Yellow cars on Wildwood Boardwalk are a familiar sight to weary tourists
By COURTNEY McCANN
WILDWOOD – Joelle Ellis had never been so happy to see a tram car in her life.
Two years ago the State College, Pa. native, her husband and their young son, Jonah, were spending a family night out on the Boardwalk here when a spontaneous summer storm unloaded on the shore town.
Cold and drenched, the Ellises grimly entertained the prospect of lugging a sopping toddler several blocks down the Boardwalk to their lodgings. Then they spotted salvation in the form of a bright yellow tram car.
“It was packed. There were about six people crammed on each bench,” Ellis said, recalling the event. “But it was worth it. We were very grateful for the tram that night.”
Now a tram ride is a must for the Ellises, just as it is for all visitors who trek down to Wildwood for a few days of sun and sand each summer. For riders the tram cars are a respite for weary legs. For walkers, the tram can be summed up in just four words:
“Watch the tram car, please!”
“I think we said that about 100 times in the truck on the way down here.” said Nick Picarello, 33, of Butler, Morris County, as he and girlfriend, Jessica Bateson, 24, hopped a ride on the tram. “And her father busted our chops about it before we left.”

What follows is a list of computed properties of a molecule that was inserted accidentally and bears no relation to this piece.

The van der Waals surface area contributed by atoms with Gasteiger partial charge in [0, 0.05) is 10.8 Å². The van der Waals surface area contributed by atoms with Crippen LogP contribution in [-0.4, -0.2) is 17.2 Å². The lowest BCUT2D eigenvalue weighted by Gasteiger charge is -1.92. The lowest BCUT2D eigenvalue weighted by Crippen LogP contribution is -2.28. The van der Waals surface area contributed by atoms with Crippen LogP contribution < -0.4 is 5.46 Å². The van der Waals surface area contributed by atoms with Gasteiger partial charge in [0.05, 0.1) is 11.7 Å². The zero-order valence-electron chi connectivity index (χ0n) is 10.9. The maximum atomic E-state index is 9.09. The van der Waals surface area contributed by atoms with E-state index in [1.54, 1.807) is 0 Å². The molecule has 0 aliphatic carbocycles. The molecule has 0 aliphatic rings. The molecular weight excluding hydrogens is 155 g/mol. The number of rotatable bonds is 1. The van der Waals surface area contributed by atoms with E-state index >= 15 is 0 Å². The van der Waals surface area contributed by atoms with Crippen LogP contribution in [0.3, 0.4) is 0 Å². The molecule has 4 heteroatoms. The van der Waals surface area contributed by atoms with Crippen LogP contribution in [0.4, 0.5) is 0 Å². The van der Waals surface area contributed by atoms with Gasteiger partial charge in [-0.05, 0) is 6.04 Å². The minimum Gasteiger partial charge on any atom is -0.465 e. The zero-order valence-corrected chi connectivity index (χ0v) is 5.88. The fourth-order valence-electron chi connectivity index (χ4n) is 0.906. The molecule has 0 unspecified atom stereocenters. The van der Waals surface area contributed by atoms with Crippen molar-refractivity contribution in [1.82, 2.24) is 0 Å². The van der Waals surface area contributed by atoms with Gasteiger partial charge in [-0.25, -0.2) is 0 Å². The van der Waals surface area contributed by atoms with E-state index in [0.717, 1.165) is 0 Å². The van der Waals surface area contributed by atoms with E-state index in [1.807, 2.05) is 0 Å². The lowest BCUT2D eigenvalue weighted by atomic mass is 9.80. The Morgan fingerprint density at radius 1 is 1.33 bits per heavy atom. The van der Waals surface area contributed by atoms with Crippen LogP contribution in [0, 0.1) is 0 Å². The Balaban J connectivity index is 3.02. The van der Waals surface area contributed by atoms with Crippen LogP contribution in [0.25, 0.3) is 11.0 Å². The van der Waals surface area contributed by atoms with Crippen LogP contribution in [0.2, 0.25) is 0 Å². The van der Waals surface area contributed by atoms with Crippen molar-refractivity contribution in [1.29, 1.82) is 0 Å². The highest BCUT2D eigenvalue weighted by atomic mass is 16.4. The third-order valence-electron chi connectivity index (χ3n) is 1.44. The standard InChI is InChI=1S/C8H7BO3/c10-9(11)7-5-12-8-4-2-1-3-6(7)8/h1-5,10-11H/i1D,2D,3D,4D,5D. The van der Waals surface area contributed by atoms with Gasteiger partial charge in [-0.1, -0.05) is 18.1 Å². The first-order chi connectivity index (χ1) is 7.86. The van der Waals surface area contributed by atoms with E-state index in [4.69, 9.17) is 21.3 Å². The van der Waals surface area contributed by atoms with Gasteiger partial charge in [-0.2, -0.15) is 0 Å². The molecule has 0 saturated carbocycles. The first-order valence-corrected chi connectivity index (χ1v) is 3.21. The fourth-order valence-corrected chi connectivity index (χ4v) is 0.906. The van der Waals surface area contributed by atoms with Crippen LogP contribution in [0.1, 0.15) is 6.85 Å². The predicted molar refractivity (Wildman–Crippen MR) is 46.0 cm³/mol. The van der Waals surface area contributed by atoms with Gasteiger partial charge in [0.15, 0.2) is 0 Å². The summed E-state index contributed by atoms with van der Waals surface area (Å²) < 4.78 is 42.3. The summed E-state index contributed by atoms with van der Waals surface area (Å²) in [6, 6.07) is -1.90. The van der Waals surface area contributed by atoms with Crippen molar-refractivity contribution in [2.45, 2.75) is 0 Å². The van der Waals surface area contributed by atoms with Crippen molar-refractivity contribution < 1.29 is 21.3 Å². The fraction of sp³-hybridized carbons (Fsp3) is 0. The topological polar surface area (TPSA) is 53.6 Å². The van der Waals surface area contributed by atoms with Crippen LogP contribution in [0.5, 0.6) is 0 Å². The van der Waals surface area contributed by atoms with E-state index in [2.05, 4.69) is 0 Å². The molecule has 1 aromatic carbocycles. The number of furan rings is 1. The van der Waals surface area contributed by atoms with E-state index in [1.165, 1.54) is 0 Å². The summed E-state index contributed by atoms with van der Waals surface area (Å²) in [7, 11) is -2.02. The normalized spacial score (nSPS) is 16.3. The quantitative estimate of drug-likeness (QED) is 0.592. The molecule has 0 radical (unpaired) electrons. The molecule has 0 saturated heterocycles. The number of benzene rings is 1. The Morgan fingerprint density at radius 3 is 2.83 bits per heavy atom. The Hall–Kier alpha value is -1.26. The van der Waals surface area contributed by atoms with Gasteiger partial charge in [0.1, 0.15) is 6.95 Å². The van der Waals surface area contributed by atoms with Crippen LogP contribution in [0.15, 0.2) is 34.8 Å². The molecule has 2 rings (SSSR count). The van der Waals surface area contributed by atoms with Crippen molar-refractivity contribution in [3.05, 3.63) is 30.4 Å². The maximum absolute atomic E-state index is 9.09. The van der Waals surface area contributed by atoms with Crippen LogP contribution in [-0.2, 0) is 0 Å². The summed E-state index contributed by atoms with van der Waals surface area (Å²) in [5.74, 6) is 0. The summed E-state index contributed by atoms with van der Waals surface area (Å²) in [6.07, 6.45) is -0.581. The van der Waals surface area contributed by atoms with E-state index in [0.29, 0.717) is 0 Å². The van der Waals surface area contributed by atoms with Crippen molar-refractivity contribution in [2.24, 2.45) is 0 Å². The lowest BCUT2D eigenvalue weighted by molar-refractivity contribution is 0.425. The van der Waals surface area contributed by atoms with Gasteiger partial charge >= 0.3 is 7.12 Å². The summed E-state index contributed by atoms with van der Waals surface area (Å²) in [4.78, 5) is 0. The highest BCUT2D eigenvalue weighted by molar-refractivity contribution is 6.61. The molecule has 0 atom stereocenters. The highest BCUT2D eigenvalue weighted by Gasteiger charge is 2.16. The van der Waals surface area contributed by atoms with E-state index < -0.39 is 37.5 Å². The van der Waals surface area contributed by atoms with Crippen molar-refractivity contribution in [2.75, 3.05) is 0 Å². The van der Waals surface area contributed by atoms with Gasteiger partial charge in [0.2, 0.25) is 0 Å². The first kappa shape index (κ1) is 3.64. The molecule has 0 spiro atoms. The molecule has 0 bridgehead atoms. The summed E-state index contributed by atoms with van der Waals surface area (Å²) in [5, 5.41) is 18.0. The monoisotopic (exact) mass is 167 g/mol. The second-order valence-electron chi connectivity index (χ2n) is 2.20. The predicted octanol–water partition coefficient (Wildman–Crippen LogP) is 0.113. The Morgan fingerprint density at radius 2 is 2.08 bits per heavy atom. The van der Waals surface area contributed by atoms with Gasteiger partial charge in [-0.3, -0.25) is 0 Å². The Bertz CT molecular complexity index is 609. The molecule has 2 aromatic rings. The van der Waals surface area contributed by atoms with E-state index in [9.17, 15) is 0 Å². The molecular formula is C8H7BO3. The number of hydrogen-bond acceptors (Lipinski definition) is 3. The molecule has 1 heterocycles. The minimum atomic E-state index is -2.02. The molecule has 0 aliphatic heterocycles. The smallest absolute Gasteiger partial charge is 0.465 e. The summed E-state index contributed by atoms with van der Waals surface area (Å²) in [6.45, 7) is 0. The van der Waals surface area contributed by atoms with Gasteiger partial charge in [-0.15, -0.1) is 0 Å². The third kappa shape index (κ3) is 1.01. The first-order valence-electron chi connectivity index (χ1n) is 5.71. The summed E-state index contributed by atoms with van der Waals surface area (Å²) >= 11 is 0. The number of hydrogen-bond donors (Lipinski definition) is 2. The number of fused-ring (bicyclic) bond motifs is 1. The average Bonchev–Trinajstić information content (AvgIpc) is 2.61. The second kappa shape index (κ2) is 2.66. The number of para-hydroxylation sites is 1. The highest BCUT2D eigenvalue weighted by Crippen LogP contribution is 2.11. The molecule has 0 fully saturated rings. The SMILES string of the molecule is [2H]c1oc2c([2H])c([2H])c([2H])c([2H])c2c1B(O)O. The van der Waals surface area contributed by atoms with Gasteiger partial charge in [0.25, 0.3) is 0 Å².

Walking two miles of boardwalk seemed a good idea that morning, when the couple finished breakfast and needed some exercise to walk off the calories. But with the sun overhead and sweat pouring down their faces as they reached the north end of the Boardwalk, Picarello and Bateson voted to take the tram car back.
The tram sailed along at a slow pace past the amusement piers, carnival- game hawkers and French fry vendors in a blur of intoxicating sights, smells and sounds.
Picarello and Bateson were just looking for a ride, but they got more than that when tram-car supervisor John “Gig” Gigliotti hopped on board. He offered the couple suggestions for dinner reservations (Groff’s Restaurant or the Boat House) and a good place to get fudge (Laura’s Fudge on Wildwood Avenue).
If you’ve ridden a tram car in the past 16 years, you’ve probably met “Gig.” He spent 40 years working as a conductor on the Reading, Amtrak and Conrail railroad lines. Running the tram car service seemed a seamless transition for retirement … almost.
“On the train I could drive 100 mph,” Gigliotti said. “Now on the tram car I can only go 5 mph.”
Gigliotti works with maintenance supervisor Rick Devanti to make sure the tram cars and their operators are in top working order. But chatting with the riders is Gigliotti’s favorite part of the job.
“I’m like an ambassador to the people. I answer all their questions,” Gigliotti said. “I tell them where the bathrooms are, where they can take a shower, when the trams arrive.”